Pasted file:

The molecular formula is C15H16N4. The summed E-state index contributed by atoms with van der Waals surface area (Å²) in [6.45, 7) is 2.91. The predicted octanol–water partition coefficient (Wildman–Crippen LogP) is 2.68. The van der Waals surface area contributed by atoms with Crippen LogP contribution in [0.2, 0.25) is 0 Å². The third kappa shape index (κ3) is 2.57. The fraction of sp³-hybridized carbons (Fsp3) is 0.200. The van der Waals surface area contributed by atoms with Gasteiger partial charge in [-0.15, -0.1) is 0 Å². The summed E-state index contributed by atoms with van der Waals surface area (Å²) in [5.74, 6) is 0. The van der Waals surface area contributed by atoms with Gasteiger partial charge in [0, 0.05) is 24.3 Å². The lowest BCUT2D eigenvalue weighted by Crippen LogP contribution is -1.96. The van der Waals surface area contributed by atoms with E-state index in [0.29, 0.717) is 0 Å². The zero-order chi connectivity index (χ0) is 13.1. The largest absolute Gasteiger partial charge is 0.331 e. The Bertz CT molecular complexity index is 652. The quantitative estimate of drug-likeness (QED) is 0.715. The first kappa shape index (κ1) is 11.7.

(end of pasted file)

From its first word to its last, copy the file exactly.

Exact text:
The molecular formula is C15H16N4. The summed E-state index contributed by atoms with van der Waals surface area (Å²) in [6.45, 7) is 2.91. The predicted octanol–water partition coefficient (Wildman–Crippen LogP) is 2.68. The van der Waals surface area contributed by atoms with Crippen LogP contribution in [0.2, 0.25) is 0 Å². The third kappa shape index (κ3) is 2.57. The fraction of sp³-hybridized carbons (Fsp3) is 0.200. The van der Waals surface area contributed by atoms with Gasteiger partial charge in [-0.15, -0.1) is 0 Å². The summed E-state index contributed by atoms with van der Waals surface area (Å²) in [5.74, 6) is 0. The van der Waals surface area contributed by atoms with Gasteiger partial charge in [0, 0.05) is 24.3 Å². The lowest BCUT2D eigenvalue weighted by Crippen LogP contribution is -1.96. The van der Waals surface area contributed by atoms with E-state index in [0.29, 0.717) is 0 Å². The zero-order chi connectivity index (χ0) is 13.1. The largest absolute Gasteiger partial charge is 0.331 e. The Bertz CT molecular complexity index is 652. The quantitative estimate of drug-likeness (QED) is 0.715. The first kappa shape index (κ1) is 11.7.